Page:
Education

Pamela

Just what led to some voting breakdowns in Miami-Dade is still up for debate - not enough resources, too many voters, too long a ballot, too many precincts in one place. About the only thing certain is it will be at least one more day before we know who can claim Florida.One man who is happy with the election results and is Miami-Dade School Superintendent Alberto Carvalho. Voters overwhelmingly approved the $1.2 billion dollar bond referendum to refurbish aging school buildings and also update and install new technology. 

Under a higher education plan now developing in Florida, you’d pay a lot more for a standard liberal arts degree than for one in science or the technologies.

It's Gov. Rick Scott's way of encouraging people to study for high-demand, economy-building careers.

Gina Jordan / StateImpact Florida

Under new federal dietary rules, kids in school cafeteria lunch lines will be required to accept a serving of fruit or vegetables. But since there is no corresponding federal power to make them eat it, it’s likely many students will soon be defying their government at lunchtime.

StateImpact education reporter Gina Jordan has been sampling the student opinion of broccoli and peas and stuff:

“I hate them.”

“They’re disgusting.”

Flickr/DonkeyHotey

Forget booths and absentee ballots.

College students would rather vote using their thumbs, according to a study conducted by telecommunications giant AT&T.

AT&T conducted the survey on one of the most politically galvanized campuses in the nation -- Lynn University in Boca Raton.  American politics have played a major role at Lynn since last fall, when the university was chosen to host the last Presidential debate of 2012.

Out of nearly 300 students surveyed, 58 percent say they would use smartphones to cast their ballot if "mobile voting" were available.

Jamesnaruke/flickr

Gov. Rick Scott wants the State Board of Education to change its plan to set passing scores based on a student’s race. But he isn’t saying what the board should do to alter the plan.

Every child should be performing on grade level in subjects like math and reading, Scott says. “I mean, I learn differently than other people learn, but I do know that all children can learn,” Scott says, “and we should expect we should have high standards for everybody.”

FLGOVSCOTT/Flickr

Gov. Rick Scott is trying to appease educators.

They didn’t like it when he chopped $1.3 billion in education funding from the state budget.

They liked it even less when he called for an expansion of charter schools and other alternatives to traditional public schools.

So, while most people are focused on the November ballot, USF Political Scientist Seth McKee says Scott appears to be ramping up his 2014 reelection campaign by extending an olive branch to teachers.

How WLRN Talked Education With 17 Million People

Oct 16, 2012
Tell Me More

Last week’s Twit­ter Edu­ca­tion Forum, hosted last week in col­lab­o­ra­tion with Tell Me More was a huge success. Not only did it pro­vide a plat­form for a dynamic and diverse con­ver­sa­tion about edu­ca­tion reform in the US (and one that we plan to con­tinue), but it also reached a whop­ping 17 mil­lion peo­ple–and count­ing. (That’s right. They’re stilll Tweet­ing. They just can’t stop!)

Over the past decade, hundreds of men have come forward to tell gruesome stories of abuse and terrible beatings they suffered at Florida's Dozier School for Boys, a notorious, state-run institution that closed last year after more than a century.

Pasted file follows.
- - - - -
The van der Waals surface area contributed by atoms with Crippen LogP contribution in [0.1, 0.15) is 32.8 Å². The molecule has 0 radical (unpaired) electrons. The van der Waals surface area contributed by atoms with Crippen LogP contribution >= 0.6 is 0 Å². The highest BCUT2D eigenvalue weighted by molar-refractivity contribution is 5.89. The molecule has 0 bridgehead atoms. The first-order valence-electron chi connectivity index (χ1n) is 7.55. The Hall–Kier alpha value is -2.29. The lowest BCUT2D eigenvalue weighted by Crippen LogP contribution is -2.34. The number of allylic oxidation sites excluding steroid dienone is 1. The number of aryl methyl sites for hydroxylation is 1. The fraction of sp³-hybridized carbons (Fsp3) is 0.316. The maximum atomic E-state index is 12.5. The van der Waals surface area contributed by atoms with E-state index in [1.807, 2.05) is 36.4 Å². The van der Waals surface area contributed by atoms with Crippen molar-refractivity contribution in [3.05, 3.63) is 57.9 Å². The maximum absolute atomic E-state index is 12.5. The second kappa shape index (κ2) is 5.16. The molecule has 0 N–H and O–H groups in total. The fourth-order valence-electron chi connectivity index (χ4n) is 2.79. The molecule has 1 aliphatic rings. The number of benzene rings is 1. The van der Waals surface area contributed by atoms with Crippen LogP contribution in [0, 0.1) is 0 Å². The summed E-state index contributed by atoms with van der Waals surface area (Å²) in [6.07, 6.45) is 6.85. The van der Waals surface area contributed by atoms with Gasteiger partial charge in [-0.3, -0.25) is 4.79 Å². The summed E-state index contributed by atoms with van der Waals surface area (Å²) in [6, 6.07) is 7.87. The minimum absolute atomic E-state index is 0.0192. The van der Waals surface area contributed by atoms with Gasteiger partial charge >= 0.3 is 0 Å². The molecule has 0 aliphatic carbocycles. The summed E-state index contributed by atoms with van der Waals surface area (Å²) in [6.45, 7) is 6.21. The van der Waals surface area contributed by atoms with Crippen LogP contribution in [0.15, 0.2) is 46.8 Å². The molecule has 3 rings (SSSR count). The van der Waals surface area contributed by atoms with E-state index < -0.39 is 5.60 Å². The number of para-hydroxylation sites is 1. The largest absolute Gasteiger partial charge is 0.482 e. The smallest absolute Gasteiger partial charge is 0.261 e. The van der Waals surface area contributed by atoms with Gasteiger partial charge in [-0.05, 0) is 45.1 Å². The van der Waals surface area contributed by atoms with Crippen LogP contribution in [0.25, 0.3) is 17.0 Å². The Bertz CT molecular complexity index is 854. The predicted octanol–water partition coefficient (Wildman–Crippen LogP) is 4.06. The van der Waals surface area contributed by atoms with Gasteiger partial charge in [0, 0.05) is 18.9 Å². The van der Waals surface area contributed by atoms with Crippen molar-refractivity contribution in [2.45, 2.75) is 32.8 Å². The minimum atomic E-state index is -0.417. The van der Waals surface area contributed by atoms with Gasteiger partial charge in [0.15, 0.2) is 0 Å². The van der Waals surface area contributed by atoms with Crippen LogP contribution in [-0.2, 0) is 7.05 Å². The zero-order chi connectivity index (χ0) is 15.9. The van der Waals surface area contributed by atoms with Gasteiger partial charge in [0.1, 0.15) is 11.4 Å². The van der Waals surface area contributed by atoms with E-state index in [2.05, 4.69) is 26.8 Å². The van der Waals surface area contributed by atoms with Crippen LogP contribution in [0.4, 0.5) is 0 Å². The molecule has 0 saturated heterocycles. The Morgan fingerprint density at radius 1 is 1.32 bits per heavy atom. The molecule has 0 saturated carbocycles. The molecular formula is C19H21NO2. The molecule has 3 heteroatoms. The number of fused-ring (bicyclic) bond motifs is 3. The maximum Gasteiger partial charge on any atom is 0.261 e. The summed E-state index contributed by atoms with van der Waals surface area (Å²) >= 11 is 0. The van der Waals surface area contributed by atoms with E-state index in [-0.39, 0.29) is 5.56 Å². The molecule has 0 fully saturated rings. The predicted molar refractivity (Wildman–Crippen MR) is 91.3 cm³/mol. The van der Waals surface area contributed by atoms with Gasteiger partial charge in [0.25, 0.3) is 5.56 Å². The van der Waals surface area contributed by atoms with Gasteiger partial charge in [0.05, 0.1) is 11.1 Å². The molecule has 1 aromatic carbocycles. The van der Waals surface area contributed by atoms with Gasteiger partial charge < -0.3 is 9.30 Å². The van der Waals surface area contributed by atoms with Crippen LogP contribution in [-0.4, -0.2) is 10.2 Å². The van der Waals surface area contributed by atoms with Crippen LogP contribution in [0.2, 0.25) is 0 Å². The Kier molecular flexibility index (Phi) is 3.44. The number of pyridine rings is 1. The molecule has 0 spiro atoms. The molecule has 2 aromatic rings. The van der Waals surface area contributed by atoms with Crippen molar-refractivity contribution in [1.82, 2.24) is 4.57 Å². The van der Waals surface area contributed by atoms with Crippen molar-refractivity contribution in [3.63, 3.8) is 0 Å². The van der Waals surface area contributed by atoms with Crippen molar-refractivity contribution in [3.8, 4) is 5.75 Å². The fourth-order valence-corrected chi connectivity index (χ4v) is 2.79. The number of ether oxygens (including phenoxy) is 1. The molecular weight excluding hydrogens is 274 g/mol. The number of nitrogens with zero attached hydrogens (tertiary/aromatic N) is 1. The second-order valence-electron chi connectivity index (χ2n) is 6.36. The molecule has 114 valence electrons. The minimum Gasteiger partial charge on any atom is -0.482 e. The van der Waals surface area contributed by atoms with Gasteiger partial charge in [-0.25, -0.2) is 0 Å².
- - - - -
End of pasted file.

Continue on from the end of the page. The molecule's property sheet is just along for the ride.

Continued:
Known as the "White House Boys," these 300-some men were sent as boys to the reform school in the small panhandle town of Mariana in the 1950s and 1960s. They have joined together over the years to tell their stories of the violence administered in a small building on the school's grounds they knew as the White House.

WATCH: Youth Caregivers Fight To Finish School

Oct 12, 2012
YouTube Screenshot

Seventeen-year-old Jimmy Braat has three passions in life: playing music, photography, and being a caregiver to his grandma.

"It's all I'm good at!" he laughs. He started taking care of his great grandmother at age 9.

"My mom was always at work so it was kind of my role I guess," Jimmy says," She passed away at 92 when I was 13. So now, I take care of my grandmother."

Jimmy is three years behind in school and now participates in an online school program called hospital homebound.

How Education Figures Into The Presidential Race

Oct 12, 2012
cdsessums

On this week's show: we focus on education and compare the policies of the presidential candidates.  

President Obama and Mitt Romney agree on issues such as paying teachers based on student performance.  The main difference between the two is on the question of vouchers.  

Dogs Against Romney

Mitt Romney is getting his nose rubbed today in one of the most durable memes of the 2012 campaign, his hapless dog Seamus strapped to the roof of the family van during a long vacation road trip.

Only it’s not the dog this time. It’s Big Bird. Memes aren't memes, you know, unless they adapt.

This week, NPR's Tell Me More and StateImpact Florida hosted an international Twitter conversation about education reform at the WLRN studios. South Florida social media maven Alex de Carvalho (@alexdc) was one of the thousands of people to participate to join that conversation. He organizes regular local web and technology gatherings and is a founding member of RefreshMiami.

Tell Me More / NPR

This week, Tell Me More and StateImpact Florida hosted an international Twitter conversation about education reform at the WLRN studios. One of the thousands of people who participated in that conversation was Cindi Rigsbee. She's a teacher and author who blogs at cindirigsbee.com. She wrote this guest post after participating in the conversation on Wednesday.

 

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